Federal Court denies permanent residency to start-up business class applicants

If one person in a group is refused, all associated applications must be refused

Federal Court denies permanent residency to start-up business class applicants

The Federal Court has upheld the denial of five applications for permanent residence under the start-up business class.

In Damangir v. Canada (Citizenship and Immigration), 2024 FC 599, the applicants, Houman Damangir, Shahram Laleh, Reza Damangir, Shahram Mahmoudzadeh Hashtroudi, and Hadi Dadpoor, sought judicial review of the decisions of a visa officer denying their application. However, the federal court deemed the decisions as reasonable and did not breach procedural fairness.

The central issue arose from Hashtroudi's failure to disclose a past Temporary Resident Visa (TRV) refusal. This led to a violation of subsection 16(1) of the Immigration and Refugee Protection Act, which mandates truthful answers in applications. This non-disclosure resulted in Hashtroudi being found inadmissible under paragraph 41(a) of the act.

The visa officer also denied visas to the other four applicants based on the interconnected nature of their applications. According to subsection 98.08(2) of the Immigration and Refugee Protection Regulations, if one applicant in a group under the start-up business class is refused, all associated applications must be refused. The court noted that this rule highlights the collective dependency embedded within the start-up business class program.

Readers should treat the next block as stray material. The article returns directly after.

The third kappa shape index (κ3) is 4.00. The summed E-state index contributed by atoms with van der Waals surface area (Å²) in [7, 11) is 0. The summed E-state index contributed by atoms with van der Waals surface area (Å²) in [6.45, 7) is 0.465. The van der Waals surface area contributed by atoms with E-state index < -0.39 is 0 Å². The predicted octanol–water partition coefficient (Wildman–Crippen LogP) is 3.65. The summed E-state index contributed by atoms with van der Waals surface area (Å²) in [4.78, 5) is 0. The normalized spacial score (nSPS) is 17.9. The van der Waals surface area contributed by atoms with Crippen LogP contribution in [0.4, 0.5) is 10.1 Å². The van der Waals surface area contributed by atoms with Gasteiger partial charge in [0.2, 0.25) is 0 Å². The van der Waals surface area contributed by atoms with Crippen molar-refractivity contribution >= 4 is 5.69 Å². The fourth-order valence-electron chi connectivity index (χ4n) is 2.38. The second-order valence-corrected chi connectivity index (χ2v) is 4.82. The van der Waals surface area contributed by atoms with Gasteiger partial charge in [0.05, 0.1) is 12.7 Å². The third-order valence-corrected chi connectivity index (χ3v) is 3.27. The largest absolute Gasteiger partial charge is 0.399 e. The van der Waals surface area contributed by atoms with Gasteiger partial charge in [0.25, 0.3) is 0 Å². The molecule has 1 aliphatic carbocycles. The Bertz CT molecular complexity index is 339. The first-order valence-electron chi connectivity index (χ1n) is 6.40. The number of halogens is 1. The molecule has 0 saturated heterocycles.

Background details revealed that in May 2020, the applicants received a start-up business class commitment certificate from Spark Commercialization and Innovation Centre in Oshawa, Ontario. Despite their efforts, which included founding the business "Civil Estimator" in Canada, their applications were imperilled by procedural issues.

Specifically, the visa officer's concerns were initially communicated in a procedural fairness letter that cited Hashtroudi’s previous non-disclosures, including not declaring his intentions to reside outside Quebec and lacking a detailed business plan. Although Hashtroudi responded to these concerns, his reply did not address the TRV refusal in 2019, which was crucial to the officer's final decision.

The Federal Court noted that the duty of procedural fairness owed in visa applications is relatively low, focusing on applicants providing complete and truthful information from the outset. The court emphasized that the applicants had sufficient opportunity to address the concerns raised by the visa officer in their procedural fairness letter response.

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